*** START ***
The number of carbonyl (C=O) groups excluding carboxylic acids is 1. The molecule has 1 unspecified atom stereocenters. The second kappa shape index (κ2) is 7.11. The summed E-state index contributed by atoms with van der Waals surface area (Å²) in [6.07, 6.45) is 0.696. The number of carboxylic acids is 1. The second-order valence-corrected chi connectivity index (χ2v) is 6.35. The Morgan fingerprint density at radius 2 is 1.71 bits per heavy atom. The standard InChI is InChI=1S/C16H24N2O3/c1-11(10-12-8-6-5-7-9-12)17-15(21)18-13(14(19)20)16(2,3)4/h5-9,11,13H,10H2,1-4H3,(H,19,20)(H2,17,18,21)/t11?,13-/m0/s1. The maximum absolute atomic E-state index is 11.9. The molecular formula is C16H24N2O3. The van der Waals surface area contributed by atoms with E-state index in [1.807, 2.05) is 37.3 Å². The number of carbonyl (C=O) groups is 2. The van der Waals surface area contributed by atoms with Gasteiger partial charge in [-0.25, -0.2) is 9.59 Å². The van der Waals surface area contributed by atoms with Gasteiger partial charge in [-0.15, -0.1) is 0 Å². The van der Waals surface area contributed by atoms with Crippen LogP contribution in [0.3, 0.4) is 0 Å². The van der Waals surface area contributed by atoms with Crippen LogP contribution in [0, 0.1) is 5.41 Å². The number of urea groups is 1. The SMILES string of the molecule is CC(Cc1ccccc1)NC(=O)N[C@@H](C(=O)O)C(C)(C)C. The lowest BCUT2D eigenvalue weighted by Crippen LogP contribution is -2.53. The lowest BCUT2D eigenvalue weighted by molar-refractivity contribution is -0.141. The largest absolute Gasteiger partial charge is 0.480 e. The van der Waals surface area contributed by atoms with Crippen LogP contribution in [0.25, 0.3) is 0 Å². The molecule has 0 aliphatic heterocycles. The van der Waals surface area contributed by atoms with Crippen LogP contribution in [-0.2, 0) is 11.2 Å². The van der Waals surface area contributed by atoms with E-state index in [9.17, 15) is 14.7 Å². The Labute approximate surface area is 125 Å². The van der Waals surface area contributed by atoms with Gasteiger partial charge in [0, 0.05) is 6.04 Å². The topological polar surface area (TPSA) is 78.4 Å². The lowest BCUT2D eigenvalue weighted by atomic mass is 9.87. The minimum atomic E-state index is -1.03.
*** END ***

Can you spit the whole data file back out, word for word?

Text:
The number of carbonyl (C=O) groups excluding carboxylic acids is 1. The molecule has 1 unspecified atom stereocenters. The second kappa shape index (κ2) is 7.11. The summed E-state index contributed by atoms with van der Waals surface area (Å²) in [6.07, 6.45) is 0.696. The number of carboxylic acids is 1. The second-order valence-corrected chi connectivity index (χ2v) is 6.35. The Morgan fingerprint density at radius 2 is 1.71 bits per heavy atom. The standard InChI is InChI=1S/C16H24N2O3/c1-11(10-12-8-6-5-7-9-12)17-15(21)18-13(14(19)20)16(2,3)4/h5-9,11,13H,10H2,1-4H3,(H,19,20)(H2,17,18,21)/t11?,13-/m0/s1. The maximum absolute atomic E-state index is 11.9. The molecular formula is C16H24N2O3. The van der Waals surface area contributed by atoms with E-state index in [1.807, 2.05) is 37.3 Å². The number of carbonyl (C=O) groups is 2. The van der Waals surface area contributed by atoms with Gasteiger partial charge in [-0.25, -0.2) is 9.59 Å². The van der Waals surface area contributed by atoms with Gasteiger partial charge in [-0.15, -0.1) is 0 Å². The van der Waals surface area contributed by atoms with Crippen LogP contribution in [0.3, 0.4) is 0 Å². The van der Waals surface area contributed by atoms with Crippen LogP contribution in [0, 0.1) is 5.41 Å². The number of urea groups is 1. The SMILES string of the molecule is CC(Cc1ccccc1)NC(=O)N[C@@H](C(=O)O)C(C)(C)C. The lowest BCUT2D eigenvalue weighted by Crippen LogP contribution is -2.53. The lowest BCUT2D eigenvalue weighted by molar-refractivity contribution is -0.141. The largest absolute Gasteiger partial charge is 0.480 e. The van der Waals surface area contributed by atoms with Crippen LogP contribution in [0.25, 0.3) is 0 Å². The molecule has 0 aliphatic heterocycles. The van der Waals surface area contributed by atoms with Crippen LogP contribution in [-0.2, 0) is 11.2 Å². The van der Waals surface area contributed by atoms with E-state index in [9.17, 15) is 14.7 Å². The Labute approximate surface area is 125 Å². The van der Waals surface area contributed by atoms with Gasteiger partial charge in [0, 0.05) is 6.04 Å². The topological polar surface area (TPSA) is 78.4 Å². The lowest BCUT2D eigenvalue weighted by atomic mass is 9.87. The minimum atomic E-state index is -1.03.